The idea of AI producing consciousness has long existed in science fiction - think back to the supercomputer-turned-villain HAL 9000 in the 1968 film 2001: A Space Odyssey - and as AI advances at a rapid pace, it's a possibility that's becoming less and less outlandish, and is even being endorsed by leading AI figures.

Last year, Ilya Sutskever, chief scientist at OpenAI, the company behind chatbot ChatGPT, tweeted that some of the most advanced AI networks could be 'slightly conscious'.

Many researchers say that AI systems have not yet reached the point of consciousness. But the speed of AI's evolution has left them pondering: how do we know if AI produces consciousness?

To answer that question, a team of 19 neuroscientists, philosophers, and computer scientists has come up with a list of criteria that, if met, would indicate that there's a high likelihood that a system is conscious. They released the provisional guidelines, which have not yet been peer-reviewed, in the arXiv preprint repository earlier this week.

Co-author Robert Long, a philosopher at the Center for AI Security in San Francisco, California, said they undertook the work because 'there seems to be a real lack of detailed, empirically-based, thoughtful discussion of AI consciousness'.

The team said the inability to identify whether AI systems are conscious could have significant ethical implications. Megan Peters, a neuroscientist and co-author of the study, said that if something is labeled as 'conscious', 'that must dramatically change the way we treat it as humans'.

Long added that, to his knowledge, companies building advanced AI systems are not putting enough effort into assessing the consciousness of these models and planning accordingly. He said, "Despite listening to some of the heads of leading labs, they do say that AI consciousness or AI sentience is something worth thinking about, I just don't think it's enough."

Nature contacted the two main tech companies pushing AI - Microsoft and Google. A spokeswoman for Microsoft said the company's development of AI centers on assisting humans to be more productive in a responsible way, rather than replicating human intelligence.

The spokesperson said that since the launch of GPT-4, the latest version of ChatGPT's public release, it's clear that "we're exploring how to realize the full potential of AI for the benefit of society as a whole, and that requires new ways to assess the capabilities of these AI models." Google, for its part, did not respond.

01. what is consciousness?

One of the challenges faced when studying AI consciousness is defining what consciousness is. Peters said that for the purposes of the report, the researchers focused on 'phenomenal consciousness', which is subjective experience. That is, the sensations that exist in a human, animal, or AI system system (if one of them is shown to be conscious).

There are many neuroscience-based theories describing the biological basis of consciousness. But there is no consensus on which one is the 'right' one. The authors therefore used a range of theories to create their framework. Their idea is that if an AI system functions in a way that matches multiple aspects of these theories, then it is more likely to be conscious.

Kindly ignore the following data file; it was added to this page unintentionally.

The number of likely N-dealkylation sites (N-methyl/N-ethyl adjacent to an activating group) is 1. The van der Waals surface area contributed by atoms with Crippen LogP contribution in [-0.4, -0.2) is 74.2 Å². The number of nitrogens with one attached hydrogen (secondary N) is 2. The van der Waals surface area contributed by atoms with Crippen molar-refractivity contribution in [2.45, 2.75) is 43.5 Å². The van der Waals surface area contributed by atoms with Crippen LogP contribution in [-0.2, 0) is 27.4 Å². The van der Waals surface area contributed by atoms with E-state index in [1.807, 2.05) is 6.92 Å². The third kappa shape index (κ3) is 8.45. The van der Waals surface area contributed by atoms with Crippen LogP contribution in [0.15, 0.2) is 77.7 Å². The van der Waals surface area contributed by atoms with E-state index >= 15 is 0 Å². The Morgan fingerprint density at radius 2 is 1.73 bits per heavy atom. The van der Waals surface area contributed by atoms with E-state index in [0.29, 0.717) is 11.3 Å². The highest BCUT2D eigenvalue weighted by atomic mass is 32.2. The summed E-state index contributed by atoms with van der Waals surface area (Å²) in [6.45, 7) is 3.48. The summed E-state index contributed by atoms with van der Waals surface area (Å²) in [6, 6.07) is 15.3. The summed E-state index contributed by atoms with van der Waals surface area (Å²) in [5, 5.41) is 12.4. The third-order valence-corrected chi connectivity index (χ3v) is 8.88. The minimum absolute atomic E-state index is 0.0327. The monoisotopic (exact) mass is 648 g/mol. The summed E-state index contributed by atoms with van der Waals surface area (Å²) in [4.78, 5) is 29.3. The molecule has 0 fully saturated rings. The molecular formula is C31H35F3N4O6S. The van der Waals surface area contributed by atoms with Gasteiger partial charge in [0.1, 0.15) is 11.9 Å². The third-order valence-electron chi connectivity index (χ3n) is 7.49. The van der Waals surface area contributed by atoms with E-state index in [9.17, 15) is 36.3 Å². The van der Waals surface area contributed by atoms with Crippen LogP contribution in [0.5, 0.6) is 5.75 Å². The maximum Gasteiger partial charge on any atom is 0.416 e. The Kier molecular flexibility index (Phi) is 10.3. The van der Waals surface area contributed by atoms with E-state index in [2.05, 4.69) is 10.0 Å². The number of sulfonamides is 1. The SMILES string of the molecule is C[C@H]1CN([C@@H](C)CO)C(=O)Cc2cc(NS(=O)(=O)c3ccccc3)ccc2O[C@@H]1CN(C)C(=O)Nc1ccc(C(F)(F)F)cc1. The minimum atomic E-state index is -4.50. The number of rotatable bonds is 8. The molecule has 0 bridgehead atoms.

They argue that this method of assessing consciousness is better than simply conducting behavioral tests, such as asking ChatGPT if it is conscious or challenging it and observing its responses. That's because AI systems have made incredible strides in mimicking humans.

Neuroscientist Anil Seth, director of the Center for Consciousness Science at the University of Sussex in the United Kingdom, believes that the team's theoretically rigorous approach is a good choice. However, he says, "We also need more precise, well-tested theories of consciousness."

02. a theory-intensive approach

To develop their criteria, the authors assume that consciousness has to do with how systems process information, regardless of whether they are made of neurons, computer chips, or other materials. This approach is known as computational functionalism. They also hypothesized that neuroscience-based theories of consciousness, which are derived from brain scans and other technical studies of humans and animals, could be applied to AI.

Based on these assumptions, the team selected six of these theories and extracted a series of consciousness metrics from them.

One of these is the global workspace theory, which claims that humans and other animals use a number of specialized systems (also called modules) to perform cognitive tasks such as seeing and hearing. These modules work independently but in parallel and are integrated into a single system to share information.

Long said that 'by looking at the architecture of the system and the way information flows through it', one can assess whether a particular AI system displays the metrics derived from this theory.

Seth was impressed with the team's proposal. He said: 'It is very well thought out, not rhetorical, and clearly states its assumptions. Although I disagree with some of these assumptions, that's perfectly fine, because there's a chance I'm wrong."

The authors say the paper is far from a final conclusion on how to evaluate conscious AI systems, and they hope other researchers will help refine their methodology. But the criteria can already be applied to existing AI systems.

For example, the report evaluates large language models such as ChatGPT and finds that such systems can be said to have some of the indicators of consciousness associated with global workspace theory. However, this work does not imply that any existing AI system is a strong candidate for consciousness, at least not yet.